“We work to benefit the most vulnerable,” says Michel Guinand, Social Policy Specialist for UNICEF. “Quality medical care is a right of all children. Our support is to benefit the children in these communities and by extension family health. Healthy communities result in healthy children.”
This Chunox PolyClinic is newly constructed and staffed by 2 Rural Nurses, 1 Registered Nurse, 1 Practical Nurse and 1 Doctor, a Pharmacy Assistant and the medical laboratory with an X-Ray facility. The new clinic is equipped with its own generator to provide electricity in times of storms or interruption of service from the national electrification grid. Most notably is that the facility also has its own water cistern with a reverse osmosis treatment system. The old clinic is being renovated to serve as residence for the doctor and a nurse, considering the inaccessibility during the rainy season and the distance makes commuting impractical.
The story is not much different for the nine communities and 7,000 people covered by the San Narcisso PolyClinic. The area includes eight villages spanning a very wide area and three health centers in the villages of San Pedro Cristo Rey, Caledonia and Libertad. Like the one in Chunox, this PolyClinic is staffed by 2 Rural Health nurses, 1 Registered Nurse, one Practical nurse, a Doctor, a Pharmacy Assistant and the plan is to include a Public Health Nurse in the near future.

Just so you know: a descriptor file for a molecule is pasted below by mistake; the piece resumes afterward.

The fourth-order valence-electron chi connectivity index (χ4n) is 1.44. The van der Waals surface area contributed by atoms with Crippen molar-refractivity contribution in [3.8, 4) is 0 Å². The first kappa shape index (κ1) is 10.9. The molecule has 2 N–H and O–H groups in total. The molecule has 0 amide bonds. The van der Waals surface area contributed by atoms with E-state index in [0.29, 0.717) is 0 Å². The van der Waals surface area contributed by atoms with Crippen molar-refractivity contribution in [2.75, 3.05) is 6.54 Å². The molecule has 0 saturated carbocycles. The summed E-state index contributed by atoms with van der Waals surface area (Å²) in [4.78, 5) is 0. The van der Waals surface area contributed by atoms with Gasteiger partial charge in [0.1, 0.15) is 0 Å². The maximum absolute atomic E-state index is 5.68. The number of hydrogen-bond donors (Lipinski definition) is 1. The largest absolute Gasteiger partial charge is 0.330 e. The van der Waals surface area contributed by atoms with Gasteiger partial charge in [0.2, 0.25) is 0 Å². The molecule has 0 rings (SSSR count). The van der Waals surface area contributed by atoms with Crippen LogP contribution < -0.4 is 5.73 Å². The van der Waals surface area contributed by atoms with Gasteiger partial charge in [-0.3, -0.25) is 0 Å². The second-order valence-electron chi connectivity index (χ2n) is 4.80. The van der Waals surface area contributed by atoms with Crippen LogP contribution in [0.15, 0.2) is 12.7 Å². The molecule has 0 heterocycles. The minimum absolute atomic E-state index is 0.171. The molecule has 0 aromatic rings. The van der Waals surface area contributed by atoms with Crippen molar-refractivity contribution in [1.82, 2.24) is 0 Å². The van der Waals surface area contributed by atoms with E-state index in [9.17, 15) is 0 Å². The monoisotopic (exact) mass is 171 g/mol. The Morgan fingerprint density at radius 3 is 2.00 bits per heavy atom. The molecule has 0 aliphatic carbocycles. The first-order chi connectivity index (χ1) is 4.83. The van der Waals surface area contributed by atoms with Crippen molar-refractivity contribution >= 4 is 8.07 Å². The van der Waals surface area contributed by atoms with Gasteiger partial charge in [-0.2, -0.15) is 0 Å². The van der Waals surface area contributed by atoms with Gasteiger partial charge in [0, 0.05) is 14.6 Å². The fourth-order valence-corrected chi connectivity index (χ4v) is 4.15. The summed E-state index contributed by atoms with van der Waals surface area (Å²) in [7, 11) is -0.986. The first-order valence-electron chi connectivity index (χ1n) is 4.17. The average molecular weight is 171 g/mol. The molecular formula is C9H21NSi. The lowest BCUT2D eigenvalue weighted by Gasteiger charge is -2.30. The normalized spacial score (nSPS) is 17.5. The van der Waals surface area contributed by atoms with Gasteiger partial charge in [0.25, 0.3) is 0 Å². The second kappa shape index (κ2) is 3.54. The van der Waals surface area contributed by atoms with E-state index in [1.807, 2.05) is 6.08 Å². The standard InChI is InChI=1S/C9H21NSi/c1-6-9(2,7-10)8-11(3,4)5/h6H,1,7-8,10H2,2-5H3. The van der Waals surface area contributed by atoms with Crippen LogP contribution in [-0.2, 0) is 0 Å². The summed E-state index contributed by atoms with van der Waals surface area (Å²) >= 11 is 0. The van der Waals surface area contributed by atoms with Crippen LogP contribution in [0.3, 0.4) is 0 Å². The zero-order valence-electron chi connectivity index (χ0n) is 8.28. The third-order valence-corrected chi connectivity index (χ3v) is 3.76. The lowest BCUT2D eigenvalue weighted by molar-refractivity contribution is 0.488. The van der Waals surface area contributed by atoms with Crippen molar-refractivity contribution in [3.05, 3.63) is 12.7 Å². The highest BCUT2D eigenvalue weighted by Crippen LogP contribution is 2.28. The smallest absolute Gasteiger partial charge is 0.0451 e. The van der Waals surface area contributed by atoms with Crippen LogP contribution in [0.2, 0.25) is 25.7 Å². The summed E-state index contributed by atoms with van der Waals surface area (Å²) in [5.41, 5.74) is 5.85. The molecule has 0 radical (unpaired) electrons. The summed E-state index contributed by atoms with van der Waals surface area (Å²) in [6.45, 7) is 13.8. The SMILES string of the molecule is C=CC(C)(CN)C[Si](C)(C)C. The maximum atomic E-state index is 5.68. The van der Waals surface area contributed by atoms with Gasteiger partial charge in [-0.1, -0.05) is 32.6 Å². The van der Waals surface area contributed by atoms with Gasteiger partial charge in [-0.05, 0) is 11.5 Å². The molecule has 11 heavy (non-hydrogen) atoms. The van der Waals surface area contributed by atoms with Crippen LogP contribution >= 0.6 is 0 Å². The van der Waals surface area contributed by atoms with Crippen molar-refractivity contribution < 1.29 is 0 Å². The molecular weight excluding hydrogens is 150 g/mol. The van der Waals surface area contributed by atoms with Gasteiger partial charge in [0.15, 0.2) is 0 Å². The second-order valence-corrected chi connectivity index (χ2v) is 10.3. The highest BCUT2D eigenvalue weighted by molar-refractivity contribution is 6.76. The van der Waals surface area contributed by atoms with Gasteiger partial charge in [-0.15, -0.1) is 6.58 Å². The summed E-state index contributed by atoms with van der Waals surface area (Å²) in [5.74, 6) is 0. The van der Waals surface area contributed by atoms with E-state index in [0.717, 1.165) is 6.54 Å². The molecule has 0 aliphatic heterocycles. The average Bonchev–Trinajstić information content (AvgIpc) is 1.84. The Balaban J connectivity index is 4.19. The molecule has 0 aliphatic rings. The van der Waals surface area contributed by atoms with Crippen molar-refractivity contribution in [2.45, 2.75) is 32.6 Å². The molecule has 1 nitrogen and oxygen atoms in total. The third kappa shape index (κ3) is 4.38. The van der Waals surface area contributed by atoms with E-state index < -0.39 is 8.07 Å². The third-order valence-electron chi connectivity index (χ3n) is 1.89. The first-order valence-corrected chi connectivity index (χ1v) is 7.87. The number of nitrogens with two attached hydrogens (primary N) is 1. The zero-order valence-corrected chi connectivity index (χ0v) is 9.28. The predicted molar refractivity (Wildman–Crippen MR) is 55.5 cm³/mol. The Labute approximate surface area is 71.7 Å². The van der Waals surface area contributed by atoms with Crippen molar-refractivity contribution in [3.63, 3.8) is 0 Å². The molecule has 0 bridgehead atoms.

“The country’s only Malaria case had come out of San Victor,” says Roselia Correa, the Assistant Administrator for the San Narcisso PolyClinic. “Family and community health is important to this area. We observe high incidences of non-communicable diseases, gastroenteritis and dengue. Water and sanitation health (WASH) outreach is important as the poverty levels result in many unsafe health practices.”
Ms. Correa explained that equally the population is highly mobile with the young traveling for work, while the older males resort to sugar cane and small farming. The population is reportedly in the lowest poverty quintile, characteristically eating what they can afford. “Malnutrition is evident in the young children and many of the adults suffer from high cholesterol, hypertension and other non-communicables,” she explained.
The possible impact of the project extension with PROBITAS to improve the medical laboratory facilities stand to benefit a total of 15 communities with a combined population of about 15,000 persons. These communities make up some of the most vulnerable in the northern district of Corozal. Ms. Lisette Bell, the Director of Policy, Planning and Project Management Unit, who oversees the medical laboratory project between UNICEF and the Ministry of Health funded by PROBITAS said, “This will go a long way to improve health facilities but more so the overall health of our people in the North, people who demonstrate quite a need for the service.”